The constitutive expression of ThbZIP1 decreases ROS levels and enhanced GST activity. A, B: The leaves from Col-0 and transgenic plants were pretreated with NaCl, mannitol, or ABA, and were stained with NBT to visualize O2-(A), or were stained with DAB to visualize H2O2(B). C: Analyses of ROS production in intact guard cells of transgenic and Col-0 plants indicated by H2DCF-DA. Epidermal peels were loaded with H2DCF-DA after the incubation with 10 μM ABA or 150 mM NaCl for 2 h. (1) peel cells imaged under bright field; (2) ROS in guard cells were detected by H2DCF-DA (ROS shown as green fluorescence); (3) Chloroplast in the leaves that shown as red fluorescence; (4) merge of bright field and fluorescence (chloroplast shown as red fluorescence). D: Detection of ROS accumulation in root tips of transgenic and Col-0 plants using H2DCF-DA staining method. E: Measurement of H2O2 level in transgenic and Col-0 plants. F: Comparison of GST activity between Col-0 and ThbZIP1-transformed plants. All experiments were repeated three times. Data are means ± SD from three independent experiments. * Significant (t test, P < 0.05) difference compared with Col-0 plants.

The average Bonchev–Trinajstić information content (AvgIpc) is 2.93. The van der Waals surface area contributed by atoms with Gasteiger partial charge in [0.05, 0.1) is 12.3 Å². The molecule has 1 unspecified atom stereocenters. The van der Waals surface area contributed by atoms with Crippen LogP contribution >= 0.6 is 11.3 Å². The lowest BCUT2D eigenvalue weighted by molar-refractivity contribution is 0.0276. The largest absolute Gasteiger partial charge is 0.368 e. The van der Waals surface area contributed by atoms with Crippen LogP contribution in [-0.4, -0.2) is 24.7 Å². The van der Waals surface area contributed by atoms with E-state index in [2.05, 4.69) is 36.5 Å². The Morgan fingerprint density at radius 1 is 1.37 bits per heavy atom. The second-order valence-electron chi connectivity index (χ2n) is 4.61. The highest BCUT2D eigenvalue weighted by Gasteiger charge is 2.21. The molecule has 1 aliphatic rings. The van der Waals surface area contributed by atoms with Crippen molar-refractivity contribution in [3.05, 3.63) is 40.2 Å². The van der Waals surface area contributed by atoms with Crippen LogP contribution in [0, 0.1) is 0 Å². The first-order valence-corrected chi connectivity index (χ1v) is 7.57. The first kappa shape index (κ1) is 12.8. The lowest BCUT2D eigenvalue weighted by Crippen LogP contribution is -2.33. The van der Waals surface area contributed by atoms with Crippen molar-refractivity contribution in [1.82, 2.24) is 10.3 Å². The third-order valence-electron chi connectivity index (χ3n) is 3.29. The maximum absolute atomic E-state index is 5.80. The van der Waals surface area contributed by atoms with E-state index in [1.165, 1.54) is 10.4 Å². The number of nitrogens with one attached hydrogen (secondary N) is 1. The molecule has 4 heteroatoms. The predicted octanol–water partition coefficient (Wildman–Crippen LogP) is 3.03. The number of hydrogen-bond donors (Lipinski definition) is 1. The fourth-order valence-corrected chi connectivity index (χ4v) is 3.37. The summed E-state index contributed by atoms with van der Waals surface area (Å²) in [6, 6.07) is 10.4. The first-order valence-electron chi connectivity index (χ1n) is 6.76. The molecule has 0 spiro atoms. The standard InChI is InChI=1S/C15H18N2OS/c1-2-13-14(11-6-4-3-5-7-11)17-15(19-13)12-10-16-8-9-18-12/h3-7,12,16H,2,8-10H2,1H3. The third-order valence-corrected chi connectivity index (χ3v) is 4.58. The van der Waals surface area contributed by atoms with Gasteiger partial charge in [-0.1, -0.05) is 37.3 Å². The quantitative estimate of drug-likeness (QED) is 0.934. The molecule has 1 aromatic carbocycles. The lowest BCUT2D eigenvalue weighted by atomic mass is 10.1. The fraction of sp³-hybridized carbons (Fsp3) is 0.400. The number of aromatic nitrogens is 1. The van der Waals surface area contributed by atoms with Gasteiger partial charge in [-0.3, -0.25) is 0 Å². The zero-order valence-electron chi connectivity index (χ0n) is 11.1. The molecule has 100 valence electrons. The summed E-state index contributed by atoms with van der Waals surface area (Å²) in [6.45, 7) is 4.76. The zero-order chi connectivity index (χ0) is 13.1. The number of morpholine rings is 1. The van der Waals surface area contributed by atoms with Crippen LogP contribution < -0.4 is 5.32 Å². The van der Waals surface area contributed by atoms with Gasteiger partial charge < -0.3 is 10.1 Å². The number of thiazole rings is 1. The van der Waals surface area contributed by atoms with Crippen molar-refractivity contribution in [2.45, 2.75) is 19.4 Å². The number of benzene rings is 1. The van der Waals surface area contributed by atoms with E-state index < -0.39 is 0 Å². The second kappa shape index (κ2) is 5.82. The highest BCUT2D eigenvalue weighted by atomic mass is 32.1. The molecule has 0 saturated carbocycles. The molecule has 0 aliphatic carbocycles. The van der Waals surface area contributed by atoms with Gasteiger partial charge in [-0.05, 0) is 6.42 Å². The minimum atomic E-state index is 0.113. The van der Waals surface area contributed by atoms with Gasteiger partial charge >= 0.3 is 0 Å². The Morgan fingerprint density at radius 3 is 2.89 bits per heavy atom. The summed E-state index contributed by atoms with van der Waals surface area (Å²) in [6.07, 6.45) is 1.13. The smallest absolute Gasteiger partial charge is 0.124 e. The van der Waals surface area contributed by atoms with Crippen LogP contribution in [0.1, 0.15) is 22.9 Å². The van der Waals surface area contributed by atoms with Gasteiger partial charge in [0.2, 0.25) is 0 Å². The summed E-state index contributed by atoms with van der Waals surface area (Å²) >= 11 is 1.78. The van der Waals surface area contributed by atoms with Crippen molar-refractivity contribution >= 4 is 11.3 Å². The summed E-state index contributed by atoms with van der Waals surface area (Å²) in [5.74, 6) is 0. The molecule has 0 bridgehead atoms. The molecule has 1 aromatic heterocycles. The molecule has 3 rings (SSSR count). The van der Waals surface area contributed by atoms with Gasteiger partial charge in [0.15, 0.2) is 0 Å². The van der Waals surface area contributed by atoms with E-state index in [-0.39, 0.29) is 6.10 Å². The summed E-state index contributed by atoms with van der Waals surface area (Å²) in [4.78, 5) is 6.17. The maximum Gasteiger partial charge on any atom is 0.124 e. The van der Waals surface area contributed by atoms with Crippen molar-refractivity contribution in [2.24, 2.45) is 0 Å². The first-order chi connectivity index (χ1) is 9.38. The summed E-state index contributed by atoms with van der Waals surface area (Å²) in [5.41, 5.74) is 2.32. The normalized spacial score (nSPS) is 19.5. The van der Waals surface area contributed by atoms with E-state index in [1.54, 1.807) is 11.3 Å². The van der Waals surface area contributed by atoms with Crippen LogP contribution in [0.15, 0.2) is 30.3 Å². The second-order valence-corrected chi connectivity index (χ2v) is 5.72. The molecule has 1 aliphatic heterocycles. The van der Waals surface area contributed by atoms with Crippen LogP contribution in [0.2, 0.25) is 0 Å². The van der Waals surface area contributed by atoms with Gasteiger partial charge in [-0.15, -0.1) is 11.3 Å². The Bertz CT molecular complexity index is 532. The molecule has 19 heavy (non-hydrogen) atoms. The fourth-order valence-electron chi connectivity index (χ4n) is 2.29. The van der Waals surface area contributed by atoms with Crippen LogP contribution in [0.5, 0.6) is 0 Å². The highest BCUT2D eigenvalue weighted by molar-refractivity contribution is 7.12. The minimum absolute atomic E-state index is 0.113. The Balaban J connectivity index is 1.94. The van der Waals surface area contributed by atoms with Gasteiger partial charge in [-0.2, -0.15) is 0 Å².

The cellular level of ROS in guard cells and root tips were examined using H2DCF-DA fluorescence staining. ROS levels in the guard cells and the root tips of the transgenic plants were notably lower than those in Col-0 plants (Figure 5C, D). These observations indicated that ThbZIP1 expression enables plants cells to decrease ROS amounts to alleviate the damage caused by stress.